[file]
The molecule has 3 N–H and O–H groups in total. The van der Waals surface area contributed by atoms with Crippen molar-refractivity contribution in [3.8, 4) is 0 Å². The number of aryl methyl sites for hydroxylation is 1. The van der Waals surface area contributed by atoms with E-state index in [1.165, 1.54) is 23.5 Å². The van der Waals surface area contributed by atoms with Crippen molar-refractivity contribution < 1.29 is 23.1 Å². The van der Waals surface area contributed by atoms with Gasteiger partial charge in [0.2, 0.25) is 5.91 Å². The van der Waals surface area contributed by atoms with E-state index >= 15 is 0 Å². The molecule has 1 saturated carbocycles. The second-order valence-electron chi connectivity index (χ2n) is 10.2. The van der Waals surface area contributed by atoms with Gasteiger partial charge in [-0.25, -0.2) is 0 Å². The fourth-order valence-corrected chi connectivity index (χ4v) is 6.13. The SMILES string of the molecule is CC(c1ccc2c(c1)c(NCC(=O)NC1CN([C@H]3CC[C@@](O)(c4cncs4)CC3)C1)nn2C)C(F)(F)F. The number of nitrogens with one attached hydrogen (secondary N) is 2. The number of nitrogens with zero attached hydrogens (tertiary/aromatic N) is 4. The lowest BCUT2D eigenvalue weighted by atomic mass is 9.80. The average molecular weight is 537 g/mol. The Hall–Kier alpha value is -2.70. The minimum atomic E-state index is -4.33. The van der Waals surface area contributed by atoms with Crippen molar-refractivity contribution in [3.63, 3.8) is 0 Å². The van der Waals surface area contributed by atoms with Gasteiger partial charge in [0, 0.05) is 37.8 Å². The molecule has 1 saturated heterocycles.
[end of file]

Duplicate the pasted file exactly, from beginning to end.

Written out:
The molecule has 3 N–H and O–H groups in total. The van der Waals surface area contributed by atoms with Crippen molar-refractivity contribution in [3.8, 4) is 0 Å². The number of aryl methyl sites for hydroxylation is 1. The van der Waals surface area contributed by atoms with E-state index in [1.165, 1.54) is 23.5 Å². The van der Waals surface area contributed by atoms with Crippen molar-refractivity contribution < 1.29 is 23.1 Å². The van der Waals surface area contributed by atoms with Gasteiger partial charge in [0.2, 0.25) is 5.91 Å². The van der Waals surface area contributed by atoms with E-state index >= 15 is 0 Å². The molecule has 1 saturated carbocycles. The second-order valence-electron chi connectivity index (χ2n) is 10.2. The van der Waals surface area contributed by atoms with Gasteiger partial charge in [-0.25, -0.2) is 0 Å². The fourth-order valence-corrected chi connectivity index (χ4v) is 6.13. The SMILES string of the molecule is CC(c1ccc2c(c1)c(NCC(=O)NC1CN([C@H]3CC[C@@](O)(c4cncs4)CC3)C1)nn2C)C(F)(F)F. The number of nitrogens with one attached hydrogen (secondary N) is 2. The number of nitrogens with zero attached hydrogens (tertiary/aromatic N) is 4. The lowest BCUT2D eigenvalue weighted by atomic mass is 9.80. The average molecular weight is 537 g/mol. The Hall–Kier alpha value is -2.70. The minimum atomic E-state index is -4.33. The van der Waals surface area contributed by atoms with Crippen molar-refractivity contribution in [3.63, 3.8) is 0 Å². The van der Waals surface area contributed by atoms with Gasteiger partial charge in [0, 0.05) is 37.8 Å². The molecule has 1 saturated heterocycles.